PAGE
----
One of the most important jobs of an analyst is to assess the quality of management. We’d all like to know when the person on the other side of the conversation -especially executives of stocks we’re researching- is being untruthful or at least sending us down the wrong path. Even among those who has extensively researched the topic of body language, there’s debate about how much can actually be concluded when attempting to detect deception. What is clear is that there is significant subjectivity involved and much practice is required to master the skill. As you’ll see in the best practice on this topic, for every cue there is a qualifier that says you can’t rely on it 100 percent of the time. Further complicating matters, very often the cue must be identified within a second of introducing the stimulus (e.g. asking the person a question), which leaves opportunity for error. With these caveats in mind, it’s still useful to be aware of methods to detect deception.
If you begin to see cues that you’re being deceived, continue to ask questions in the topic area to see what kinds of responses you receive, but do so gently and not in an accusatory manner. If your interviewee begins to assume that you’ve picked up on the deception, the subject may change altogether or the meeting may end. Given that you want to read the person’s body language as well as develop rapport, when entering a room for a meeting with management, attempt to get the closest seat to the person who will be interviewed. Somewhat related, if you have the chance to choose which manager to sit next to, make a point of getting to the person who influences or understands the critical factors the best. Don’t leave your seating to chance. It’s critical to get information as well as build a relationship with the managers who you think are likely to move up in the organization.
Below is a list of best practice on body language observations that includes elements of research conducted by the psychology and law enforcement fields, as well as lessons learnt during my own experience as a research analyst. This is an area, probably more than any other best practice that likely takes some time to master
Observing Body Language to Detect Deception
1) Body gestures: One of the best indicators to watch is the interviewee’s demeanour during a meeting. Does she or she appear happy you’re there, or aggravated and on the defensive? If your line of questioning is accusatory (which should be avoided), you might be the cause of the reaction rather than the person’s intent to deceive.
-The interviewee not aligning with you can be a sign of deception, such as leaning away from you, stretched legs toward you, or abnormal distance given the circumstances.
-Blocking moves such as crossed arms and legs.
-Placing obstacles between you, such as a glass of water or a book.
-Conducting diversionary activities, such as playing with an object, clearing off desk, or fixing hair while talking (an insecure CFO I interviewed watched TV for part of our meeting).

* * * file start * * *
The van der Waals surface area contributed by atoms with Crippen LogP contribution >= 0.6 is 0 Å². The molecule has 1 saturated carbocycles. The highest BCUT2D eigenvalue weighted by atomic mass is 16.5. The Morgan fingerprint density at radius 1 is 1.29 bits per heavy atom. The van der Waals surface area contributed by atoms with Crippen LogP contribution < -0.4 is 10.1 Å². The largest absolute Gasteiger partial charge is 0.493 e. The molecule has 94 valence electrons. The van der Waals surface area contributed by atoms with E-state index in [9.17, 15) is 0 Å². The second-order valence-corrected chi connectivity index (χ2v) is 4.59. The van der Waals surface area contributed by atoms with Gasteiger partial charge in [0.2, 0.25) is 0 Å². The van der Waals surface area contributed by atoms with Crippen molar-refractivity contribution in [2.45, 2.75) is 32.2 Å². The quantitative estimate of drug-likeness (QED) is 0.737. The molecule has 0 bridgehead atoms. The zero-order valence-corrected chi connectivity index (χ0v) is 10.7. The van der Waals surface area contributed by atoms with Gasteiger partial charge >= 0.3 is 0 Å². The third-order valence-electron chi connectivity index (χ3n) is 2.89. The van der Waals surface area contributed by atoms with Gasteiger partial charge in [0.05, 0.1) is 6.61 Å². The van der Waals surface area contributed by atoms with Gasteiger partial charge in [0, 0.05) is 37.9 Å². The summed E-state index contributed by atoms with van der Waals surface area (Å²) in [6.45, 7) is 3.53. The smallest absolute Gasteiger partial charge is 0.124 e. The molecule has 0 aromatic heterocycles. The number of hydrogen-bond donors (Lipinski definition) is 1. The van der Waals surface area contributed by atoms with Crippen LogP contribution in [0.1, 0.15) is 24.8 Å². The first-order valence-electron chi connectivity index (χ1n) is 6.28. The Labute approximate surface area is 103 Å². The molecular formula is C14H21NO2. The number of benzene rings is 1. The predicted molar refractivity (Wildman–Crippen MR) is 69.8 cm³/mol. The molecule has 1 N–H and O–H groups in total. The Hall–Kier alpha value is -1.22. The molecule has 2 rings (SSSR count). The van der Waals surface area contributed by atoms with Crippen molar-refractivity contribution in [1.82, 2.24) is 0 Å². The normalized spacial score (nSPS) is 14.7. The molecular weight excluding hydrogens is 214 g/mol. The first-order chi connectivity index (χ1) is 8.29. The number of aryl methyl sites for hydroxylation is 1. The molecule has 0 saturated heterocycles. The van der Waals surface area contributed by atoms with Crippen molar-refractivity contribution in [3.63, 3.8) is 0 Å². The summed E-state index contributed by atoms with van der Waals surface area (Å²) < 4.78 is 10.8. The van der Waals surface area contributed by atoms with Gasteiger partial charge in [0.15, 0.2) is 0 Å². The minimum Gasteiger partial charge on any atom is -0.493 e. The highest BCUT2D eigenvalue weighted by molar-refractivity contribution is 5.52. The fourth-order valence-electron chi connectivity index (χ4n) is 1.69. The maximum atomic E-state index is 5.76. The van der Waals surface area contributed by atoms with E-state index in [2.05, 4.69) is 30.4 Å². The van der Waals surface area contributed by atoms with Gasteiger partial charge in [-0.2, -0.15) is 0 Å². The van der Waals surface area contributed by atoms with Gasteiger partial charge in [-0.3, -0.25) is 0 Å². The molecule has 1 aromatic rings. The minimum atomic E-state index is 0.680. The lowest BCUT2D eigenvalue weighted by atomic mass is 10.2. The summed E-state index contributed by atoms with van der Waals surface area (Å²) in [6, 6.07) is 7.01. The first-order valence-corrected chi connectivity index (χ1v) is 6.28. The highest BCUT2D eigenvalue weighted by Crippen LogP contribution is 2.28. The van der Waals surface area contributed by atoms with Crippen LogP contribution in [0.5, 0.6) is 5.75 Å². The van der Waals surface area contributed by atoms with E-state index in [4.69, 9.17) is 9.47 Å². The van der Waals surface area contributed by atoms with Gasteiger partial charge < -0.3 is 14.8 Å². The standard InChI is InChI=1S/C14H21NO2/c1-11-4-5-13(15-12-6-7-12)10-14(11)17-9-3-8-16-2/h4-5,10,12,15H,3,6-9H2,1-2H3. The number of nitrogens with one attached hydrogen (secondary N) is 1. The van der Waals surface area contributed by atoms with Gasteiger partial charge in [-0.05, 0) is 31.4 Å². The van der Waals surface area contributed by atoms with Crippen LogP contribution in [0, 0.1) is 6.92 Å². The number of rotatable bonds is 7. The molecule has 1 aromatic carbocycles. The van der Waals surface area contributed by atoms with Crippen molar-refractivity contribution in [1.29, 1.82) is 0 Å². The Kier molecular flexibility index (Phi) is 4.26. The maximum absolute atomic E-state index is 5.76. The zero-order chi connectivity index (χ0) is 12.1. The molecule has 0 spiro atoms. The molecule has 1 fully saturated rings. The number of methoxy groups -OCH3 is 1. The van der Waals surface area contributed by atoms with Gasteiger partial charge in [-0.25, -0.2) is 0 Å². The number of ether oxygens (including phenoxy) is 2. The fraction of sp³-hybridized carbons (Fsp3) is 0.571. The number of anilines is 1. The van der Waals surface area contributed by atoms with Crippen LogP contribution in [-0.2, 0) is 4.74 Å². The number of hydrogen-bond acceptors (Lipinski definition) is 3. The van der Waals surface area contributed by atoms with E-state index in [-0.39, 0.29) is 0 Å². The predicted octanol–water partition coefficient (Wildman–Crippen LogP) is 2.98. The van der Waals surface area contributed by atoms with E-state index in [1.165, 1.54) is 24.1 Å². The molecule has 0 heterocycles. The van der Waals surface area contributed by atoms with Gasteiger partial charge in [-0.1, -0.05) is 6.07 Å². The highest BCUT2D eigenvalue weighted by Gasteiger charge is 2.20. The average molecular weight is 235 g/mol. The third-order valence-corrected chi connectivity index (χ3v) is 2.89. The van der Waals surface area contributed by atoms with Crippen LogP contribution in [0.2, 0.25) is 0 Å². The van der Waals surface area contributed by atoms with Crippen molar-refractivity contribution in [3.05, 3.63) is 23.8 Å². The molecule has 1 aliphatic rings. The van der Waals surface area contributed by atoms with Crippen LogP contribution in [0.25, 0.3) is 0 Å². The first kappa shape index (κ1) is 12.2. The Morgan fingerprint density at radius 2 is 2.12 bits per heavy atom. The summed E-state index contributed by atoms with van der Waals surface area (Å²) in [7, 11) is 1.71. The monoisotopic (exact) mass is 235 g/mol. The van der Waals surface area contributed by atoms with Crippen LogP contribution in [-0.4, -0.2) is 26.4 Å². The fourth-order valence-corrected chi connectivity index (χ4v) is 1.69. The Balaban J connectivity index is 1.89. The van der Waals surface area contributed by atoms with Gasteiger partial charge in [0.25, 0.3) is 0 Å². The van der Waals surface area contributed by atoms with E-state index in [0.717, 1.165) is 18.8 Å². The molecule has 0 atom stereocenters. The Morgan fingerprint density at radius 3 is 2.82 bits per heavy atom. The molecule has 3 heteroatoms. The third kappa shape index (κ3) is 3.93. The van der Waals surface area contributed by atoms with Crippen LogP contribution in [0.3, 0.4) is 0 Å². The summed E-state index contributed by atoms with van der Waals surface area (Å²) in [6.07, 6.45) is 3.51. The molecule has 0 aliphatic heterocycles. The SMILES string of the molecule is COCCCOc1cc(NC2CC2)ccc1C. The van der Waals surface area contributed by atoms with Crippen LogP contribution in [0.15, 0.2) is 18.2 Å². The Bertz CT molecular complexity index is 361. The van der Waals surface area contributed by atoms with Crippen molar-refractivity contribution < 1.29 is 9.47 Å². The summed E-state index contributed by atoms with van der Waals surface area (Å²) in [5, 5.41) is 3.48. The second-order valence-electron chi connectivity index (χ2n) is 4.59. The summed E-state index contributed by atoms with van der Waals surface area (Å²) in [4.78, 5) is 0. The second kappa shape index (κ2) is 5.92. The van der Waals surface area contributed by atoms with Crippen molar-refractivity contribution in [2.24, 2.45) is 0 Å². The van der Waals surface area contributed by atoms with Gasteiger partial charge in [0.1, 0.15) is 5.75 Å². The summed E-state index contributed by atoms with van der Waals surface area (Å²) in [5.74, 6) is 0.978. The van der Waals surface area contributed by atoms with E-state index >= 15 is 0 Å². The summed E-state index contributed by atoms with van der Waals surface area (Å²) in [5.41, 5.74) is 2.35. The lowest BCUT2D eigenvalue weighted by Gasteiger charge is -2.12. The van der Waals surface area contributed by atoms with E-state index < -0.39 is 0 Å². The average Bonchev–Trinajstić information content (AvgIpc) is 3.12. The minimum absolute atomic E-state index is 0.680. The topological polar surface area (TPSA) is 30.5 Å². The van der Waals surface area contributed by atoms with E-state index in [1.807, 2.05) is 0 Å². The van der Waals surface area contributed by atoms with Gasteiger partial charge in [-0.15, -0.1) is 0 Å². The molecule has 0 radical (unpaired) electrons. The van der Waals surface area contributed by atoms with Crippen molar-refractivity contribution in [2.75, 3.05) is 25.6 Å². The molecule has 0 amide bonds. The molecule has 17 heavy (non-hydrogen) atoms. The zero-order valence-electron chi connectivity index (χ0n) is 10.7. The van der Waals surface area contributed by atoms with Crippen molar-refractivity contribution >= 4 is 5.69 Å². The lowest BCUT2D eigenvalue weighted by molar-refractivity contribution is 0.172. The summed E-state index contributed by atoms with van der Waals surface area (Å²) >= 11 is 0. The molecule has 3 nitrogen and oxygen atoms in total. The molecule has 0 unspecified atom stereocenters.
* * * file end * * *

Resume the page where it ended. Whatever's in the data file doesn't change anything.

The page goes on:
-A complete lack of normal body movement during the interview, such as no typical gestures to show emphasis.
2) Manipulation: Some people are masters of deception and may use techniques to influence you to overlook their deception:
-Touching you briefly on the shoulder or arm, which incidentally is also used by restaurant wait staff seeking a bigger tip.
-Mimicking your body movements, such as crossing arms after you do so.
-A dry mouth can be sign of deception, which can manifest itself in the form of a person licking lips, clearing throat, making hard swallows, or a cracking voice.
-If a smile is held too long, appears tight, doesn’t include eyebrow movement, or the expression looks forced, it could be a sign of deception.
-When lips appear tight in response to a question, there could be deception involved, especially if this hasn’t been characteristic of the person during other parts of the conversation.
-When interviewees cover the mouth, touch the nose, or look down, it may indicate lack of belief in what the speaker is saying (at least in Western cultures), but it could also be a stress-reliever, which is simply a sign that the person is uncomfortable and doesn’t have to be linked to deception.
-If the head is nodding up and down (a typical gesture for yes) while you are describing your view on a particular company issue and the person is saying no to the question (or viceversa), there could be deception. l’ve seen this first hand more than once.
-When the eye pupils are dilated or there is inappropriate closing of the eyes or squinting, it can indicate deception. If you know you’re about to ask a controversial question that could lead to deception, stay focused on the eyes to see if pupils dilate or the interviewee squints.
-If the person won’t look you in the eyes, you should be on guard for possible deception, although some experts say it only indicates the speaker is having a problem (e.g., trying to form a thought more clear (without distraction).
-Increased eye blinking can also be a sign that a person is troubled, but once again, not necessarily because of deception.
-Prolonged eye contact maybe a trick to convince you of the speaker’s sincerity or an attempt to dominate you.
In situations where management has been accused of wrong doing, if the interviewee personally attacks the accuser, it can be a sign of a cover-up; a highly personal attack may indicate a high level of defensiveness from management, which should start to raise yellow flags.